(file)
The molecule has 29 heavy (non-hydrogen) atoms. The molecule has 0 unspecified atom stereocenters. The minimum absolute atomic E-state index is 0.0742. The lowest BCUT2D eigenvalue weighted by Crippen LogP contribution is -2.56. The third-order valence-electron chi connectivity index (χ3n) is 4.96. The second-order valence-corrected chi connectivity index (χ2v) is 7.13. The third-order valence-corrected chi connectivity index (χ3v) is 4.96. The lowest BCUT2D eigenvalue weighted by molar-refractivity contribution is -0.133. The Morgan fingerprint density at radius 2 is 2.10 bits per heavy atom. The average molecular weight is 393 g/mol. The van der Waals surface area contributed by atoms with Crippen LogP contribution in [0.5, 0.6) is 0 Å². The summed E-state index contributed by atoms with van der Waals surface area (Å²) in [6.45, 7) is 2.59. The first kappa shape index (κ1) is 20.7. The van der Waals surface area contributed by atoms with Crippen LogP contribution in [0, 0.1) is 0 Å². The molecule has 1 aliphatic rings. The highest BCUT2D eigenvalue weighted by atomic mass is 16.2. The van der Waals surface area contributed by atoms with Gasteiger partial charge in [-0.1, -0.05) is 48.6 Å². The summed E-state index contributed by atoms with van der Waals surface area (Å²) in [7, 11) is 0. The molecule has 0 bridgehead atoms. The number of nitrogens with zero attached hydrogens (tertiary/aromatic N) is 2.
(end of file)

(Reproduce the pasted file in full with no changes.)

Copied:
The molecule has 29 heavy (non-hydrogen) atoms. The molecule has 0 unspecified atom stereocenters. The minimum absolute atomic E-state index is 0.0742. The lowest BCUT2D eigenvalue weighted by Crippen LogP contribution is -2.56. The third-order valence-electron chi connectivity index (χ3n) is 4.96. The second-order valence-corrected chi connectivity index (χ2v) is 7.13. The third-order valence-corrected chi connectivity index (χ3v) is 4.96. The lowest BCUT2D eigenvalue weighted by molar-refractivity contribution is -0.133. The Morgan fingerprint density at radius 2 is 2.10 bits per heavy atom. The average molecular weight is 393 g/mol. The van der Waals surface area contributed by atoms with Crippen LogP contribution in [0.5, 0.6) is 0 Å². The summed E-state index contributed by atoms with van der Waals surface area (Å²) in [6.45, 7) is 2.59. The first kappa shape index (κ1) is 20.7. The van der Waals surface area contributed by atoms with Crippen LogP contribution in [0, 0.1) is 0 Å². The molecule has 1 aliphatic rings. The highest BCUT2D eigenvalue weighted by atomic mass is 16.2. The van der Waals surface area contributed by atoms with Gasteiger partial charge in [-0.1, -0.05) is 48.6 Å². The summed E-state index contributed by atoms with van der Waals surface area (Å²) in [7, 11) is 0. The molecule has 0 bridgehead atoms. The number of nitrogens with zero attached hydrogens (tertiary/aromatic N) is 2.